2007-08-07

Religious fundamentalism meets humanist ethics

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by Neil Godfrey

Although the reason many religious fundamentalists are opposed to abortion and euthanasia is really strictly doctrinal (God says don’t kill), they ironically find themselves couching their arguments in other ways entirely, even if it means they must deny and manufacture facts to do so. It is as if they know that their doctrinal reasons have no real basis and that morality truly is grounded right where humanists know it is, after all. Continue reading “Religious fundamentalism meets humanist ethics”


2007-08-06

The questionable ethical standard of the Sermon on the Mount

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by Neil Godfrey

Why is the Sermon on the Mount so often upheld as the ultimate in ethics? Surely we have progressed ethically in 2000 years. Continue reading “The questionable ethical standard of the Sermon on the Mount”


Our moral instincts?

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by Neil Godfrey

Before I write anything more myself on this I have to link to two discussions of some of the research: Continue reading “Our moral instincts?”


2007-07-31

“Sin”, genes and human nature

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by Neil Godfrey

Some brilliant programs have been broadcast recently on ABC Radio National’s All in the Mind program.

I’ve learned far more about why “good people do bad things”, why some people are more prone to violence or sex crimes in just one or two of Natasha Mitchell’s programs than anyone can ever hope to understand from all the holy books and revelations that have ever existed. And even better, what science has learned gives good reason to be hopeful for future treatment and preventive programs — if only primeval ignorance about human nature can give way in enough of society to make room for the facts.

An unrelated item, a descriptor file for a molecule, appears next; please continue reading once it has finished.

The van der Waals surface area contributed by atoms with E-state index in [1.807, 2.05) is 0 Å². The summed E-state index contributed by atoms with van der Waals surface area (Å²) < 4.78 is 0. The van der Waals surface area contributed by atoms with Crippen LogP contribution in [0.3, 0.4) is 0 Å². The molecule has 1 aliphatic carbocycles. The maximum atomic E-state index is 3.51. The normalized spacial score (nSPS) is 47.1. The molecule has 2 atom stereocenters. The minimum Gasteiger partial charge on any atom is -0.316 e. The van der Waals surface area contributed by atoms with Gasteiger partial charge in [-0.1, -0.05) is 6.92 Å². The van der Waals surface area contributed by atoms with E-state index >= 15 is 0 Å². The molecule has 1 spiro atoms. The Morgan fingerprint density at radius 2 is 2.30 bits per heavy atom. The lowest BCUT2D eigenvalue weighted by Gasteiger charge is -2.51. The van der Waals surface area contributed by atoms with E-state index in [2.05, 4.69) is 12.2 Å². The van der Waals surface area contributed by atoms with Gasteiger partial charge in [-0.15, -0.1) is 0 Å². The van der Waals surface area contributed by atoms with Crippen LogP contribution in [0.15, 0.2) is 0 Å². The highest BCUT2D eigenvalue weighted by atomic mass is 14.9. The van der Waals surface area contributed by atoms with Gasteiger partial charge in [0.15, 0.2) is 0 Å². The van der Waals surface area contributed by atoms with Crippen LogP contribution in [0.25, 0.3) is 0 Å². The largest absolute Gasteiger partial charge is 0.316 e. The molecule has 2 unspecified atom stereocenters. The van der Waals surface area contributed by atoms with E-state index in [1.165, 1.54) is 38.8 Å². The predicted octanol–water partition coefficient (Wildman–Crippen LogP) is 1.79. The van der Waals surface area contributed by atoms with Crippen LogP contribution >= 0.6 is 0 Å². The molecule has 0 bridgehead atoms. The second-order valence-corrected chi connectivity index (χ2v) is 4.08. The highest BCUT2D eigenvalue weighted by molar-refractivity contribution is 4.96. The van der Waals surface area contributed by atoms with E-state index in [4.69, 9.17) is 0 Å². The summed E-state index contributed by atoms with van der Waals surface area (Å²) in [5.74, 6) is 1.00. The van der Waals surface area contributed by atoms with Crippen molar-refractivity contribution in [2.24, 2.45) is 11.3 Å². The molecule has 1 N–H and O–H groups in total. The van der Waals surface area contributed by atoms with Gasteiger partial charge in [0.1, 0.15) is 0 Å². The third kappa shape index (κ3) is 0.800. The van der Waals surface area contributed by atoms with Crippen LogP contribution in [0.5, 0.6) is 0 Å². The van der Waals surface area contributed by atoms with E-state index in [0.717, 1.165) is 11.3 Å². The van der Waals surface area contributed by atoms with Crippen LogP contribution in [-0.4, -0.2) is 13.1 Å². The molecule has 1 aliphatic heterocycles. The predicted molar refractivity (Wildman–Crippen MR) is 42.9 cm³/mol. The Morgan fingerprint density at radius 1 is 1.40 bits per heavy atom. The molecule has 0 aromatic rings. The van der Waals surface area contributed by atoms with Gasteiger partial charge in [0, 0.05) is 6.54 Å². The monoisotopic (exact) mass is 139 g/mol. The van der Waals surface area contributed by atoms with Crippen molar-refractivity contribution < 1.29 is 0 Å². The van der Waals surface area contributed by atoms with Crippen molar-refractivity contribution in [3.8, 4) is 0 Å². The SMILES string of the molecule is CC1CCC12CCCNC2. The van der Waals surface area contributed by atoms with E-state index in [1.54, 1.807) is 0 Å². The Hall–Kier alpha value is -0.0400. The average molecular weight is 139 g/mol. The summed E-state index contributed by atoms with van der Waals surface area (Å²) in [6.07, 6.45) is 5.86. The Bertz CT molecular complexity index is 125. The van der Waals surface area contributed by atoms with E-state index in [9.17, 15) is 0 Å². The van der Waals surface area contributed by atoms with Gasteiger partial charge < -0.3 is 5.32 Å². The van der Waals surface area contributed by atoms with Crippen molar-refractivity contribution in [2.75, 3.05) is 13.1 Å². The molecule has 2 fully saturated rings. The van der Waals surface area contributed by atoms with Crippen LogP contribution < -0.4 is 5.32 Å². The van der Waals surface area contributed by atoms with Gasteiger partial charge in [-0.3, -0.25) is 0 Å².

Four of my favourites linked below — (recent programs still have podcasts available) Continue reading ““Sin”, genes and human nature”


2007-07-27

Violence and (the Muslim) religion — some real data (for humanists) to chew on

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by Neil Godfrey

In 2007 34% of Lebanon’s Muslim respondents to a Pew survey felt suicide bombings could be justifiable.

One in three people sounds horrific, but compare with the survey 5 years earlier.

In 2002 74% of Lebanon’s Muslim respondents to a Pew survey felt suicide bombings could be justified.

The figures are taken from the Pew Global Attitudes report released 24th July 2007. (Interestingly the second largest Muslim population in the world, that of India, is not included in the survey.)

Had Lebanese Muslims become any less devout between 2002 and 2007? That is what some popular literature against religion, and the Moslem religion in particular, would lead us to logically infer.

Rather, as I have attempted to point out in some of these posts, religion is a Protean beast that adapts itself to the social and politico-economic issues of the day. I recently wrote in The Problem with Some Muslims something like:

Christianity has both practiced and condemned slavery and racism, supported and fought against war and oppression of women and children, argued both sides of capitalism and socialism, according to the time and society in which it found itself.

Could it be the same with the Moslem religion? Continue reading “Violence and (the Muslim) religion — some real data (for humanists) to chew on”